Controlling Algae in the Koi Pond and Water Garden

With the unusual warm winter and early warm spring in much of the United States pond owners are experiencing an unusual outburst of algae. This an age old battle with pond owners from the time they installed a koi pond or water garden and continues every spring as the water starts to warm. Algae diminish the beauty of the pond, cause wide fluctuations in ph, and starve the water of dissolved oxygen. We cannot totally get rid of algae but it can be controlled. Soon after the pond is constructed and filled with water, the water will suddenly turn green with free floating micro algae. This is where many pond owners will rush out and purchase a UV sterilizer. UV sterilizers, also called UV clarifiers, will kill micro algae. Other methods such as algaecides or barley may be used to rid the green invasion. But where did the algae came from and why did it all of a sudden take over? Traces of algae may very well be present in the tap water that is used to fill the pond. Yet another contributing factor toward algae growth are millions of microscopic algae spores that are carried by wind, eventually falling into the pond, where they will grow into outbreaks if conditions are favorable. Denitrifying bacteria and larger plant life take longer to become established. The bacteria and plant life consume the nutrients in the water that the algae need to grow and it will die off. This process can be speeded up by seeding the pond with beneficial bacteria.

The next type of algae that makes a foothold in the pond is filamentous algae, known as string algae, hair algae, and blanket weed. It is most prevalent in the spring and diminishes greatly when the water temperature reaches 80° F. Filamentous algae cannot be controlled with UV clarifiers because it is not free floating. Many pond owners will use barley straw to control it with some results. So why does this type of algae seem to come back every spring and what steps can be taken to reduce its impact on koi and other aquatic life? During the winter months the metabolism of the pond slows to a crawl. The koi all but stop eating and the plants die back. Leaves and other debris are blown into the pond all winter long. Many pond owners will shut their pumps down in the winter and the oxygen levels in the pond are depleted. During the winter, the nitrosomonas and nitrobacter bacteria in the filter die off for lack of nutriment. In the spring as the water warms, leaves and plants that died back in the winter will start decaying. The activity of the koi will increase and produce more ammonia. Seeds and pollen from trees and other plants are blown into the pond. All of this leads to nutrients the filamentous algae will thrive on. As the water temperature gets to 80° F the denitrifying bacteria and larger plant life is established enough to remove enough nutrients where the filamentous algae cannot grow.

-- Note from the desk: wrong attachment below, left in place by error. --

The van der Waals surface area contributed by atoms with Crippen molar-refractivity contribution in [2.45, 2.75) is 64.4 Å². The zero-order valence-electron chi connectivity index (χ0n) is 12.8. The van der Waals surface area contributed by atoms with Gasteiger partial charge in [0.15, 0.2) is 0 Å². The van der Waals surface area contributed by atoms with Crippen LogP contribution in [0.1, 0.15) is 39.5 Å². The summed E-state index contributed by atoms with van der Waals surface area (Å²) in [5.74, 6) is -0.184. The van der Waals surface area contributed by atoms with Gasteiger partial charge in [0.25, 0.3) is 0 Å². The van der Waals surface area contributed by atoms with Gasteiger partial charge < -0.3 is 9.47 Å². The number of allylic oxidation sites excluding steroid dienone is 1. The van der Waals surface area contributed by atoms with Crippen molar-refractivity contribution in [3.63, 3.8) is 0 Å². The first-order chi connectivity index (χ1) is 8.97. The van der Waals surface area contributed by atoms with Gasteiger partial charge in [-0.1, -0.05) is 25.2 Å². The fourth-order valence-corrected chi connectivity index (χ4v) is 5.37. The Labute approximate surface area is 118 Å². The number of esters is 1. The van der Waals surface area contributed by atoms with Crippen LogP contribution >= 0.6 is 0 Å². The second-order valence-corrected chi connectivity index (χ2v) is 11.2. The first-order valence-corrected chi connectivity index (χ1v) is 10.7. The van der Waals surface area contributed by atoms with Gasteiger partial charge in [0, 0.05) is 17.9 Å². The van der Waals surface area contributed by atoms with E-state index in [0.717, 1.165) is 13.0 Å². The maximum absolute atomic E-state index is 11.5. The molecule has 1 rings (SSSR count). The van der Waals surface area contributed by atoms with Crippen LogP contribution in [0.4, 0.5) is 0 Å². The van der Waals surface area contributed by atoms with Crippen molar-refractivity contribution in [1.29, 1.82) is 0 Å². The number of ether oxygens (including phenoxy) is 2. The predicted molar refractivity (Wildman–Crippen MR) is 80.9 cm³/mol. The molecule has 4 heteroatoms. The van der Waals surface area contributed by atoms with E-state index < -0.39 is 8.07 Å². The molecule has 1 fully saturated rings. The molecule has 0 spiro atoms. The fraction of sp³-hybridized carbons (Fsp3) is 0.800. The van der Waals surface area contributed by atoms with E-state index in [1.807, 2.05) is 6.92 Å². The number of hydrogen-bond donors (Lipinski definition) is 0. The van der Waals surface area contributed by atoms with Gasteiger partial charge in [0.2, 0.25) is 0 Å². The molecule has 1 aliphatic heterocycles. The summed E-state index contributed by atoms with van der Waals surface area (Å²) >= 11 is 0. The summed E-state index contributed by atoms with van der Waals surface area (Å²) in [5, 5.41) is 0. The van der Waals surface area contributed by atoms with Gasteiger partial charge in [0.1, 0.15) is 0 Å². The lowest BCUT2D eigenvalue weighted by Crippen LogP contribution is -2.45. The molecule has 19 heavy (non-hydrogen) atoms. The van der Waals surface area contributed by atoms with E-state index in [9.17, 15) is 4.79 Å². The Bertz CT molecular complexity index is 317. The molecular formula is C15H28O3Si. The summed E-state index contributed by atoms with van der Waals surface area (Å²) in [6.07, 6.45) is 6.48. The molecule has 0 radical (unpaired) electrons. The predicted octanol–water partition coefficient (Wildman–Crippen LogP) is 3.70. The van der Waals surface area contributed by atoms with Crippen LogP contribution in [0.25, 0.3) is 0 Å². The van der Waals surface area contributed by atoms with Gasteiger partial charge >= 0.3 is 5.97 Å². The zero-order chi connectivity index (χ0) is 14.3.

The best steps to take to reduce algae blooms in the spring start in the fall and winter. A good pond skimmer will remove most of the leaves before they have a chance to settle to the bottom. Some will still have to be cleaned from the bottom with a good pond vacuum or net and dying plants should be cut back. If the pumps are shut down in the winter, an air pump and air stones should be used to add oxygen to the pond and create enough of a current by uplift to keep a hole in the ice allowing harmful gases to escape. Spring time should be a time of cleanup and should start as early as possible. Remove any leaves and other debris before the water warms and starts the decaying process. Clean the filters and pumps and start them up as early as possible to regenerate good oxygen levels in the water. Seed the filters with bacteria and remember not to over feed the koi. Even though the koi are more active their metabolism does not peak until the water temperature reaches 80° F. In the early spring koi should only be fed every 2 - 3 days with an easy to digest koi food such as an all season or wheat germ. Even at 65 - 70° F water temperature koi should be fed only once a day and no more than they will eat in a few minutes. Adding calcium bentonite or calcium montmorillonite clay to the water will help stabilize the ph and reduce an algae outbreak. Adding a floating fountain is an excellent way to provide aeration and water movement for ponds too large for skimmer applications.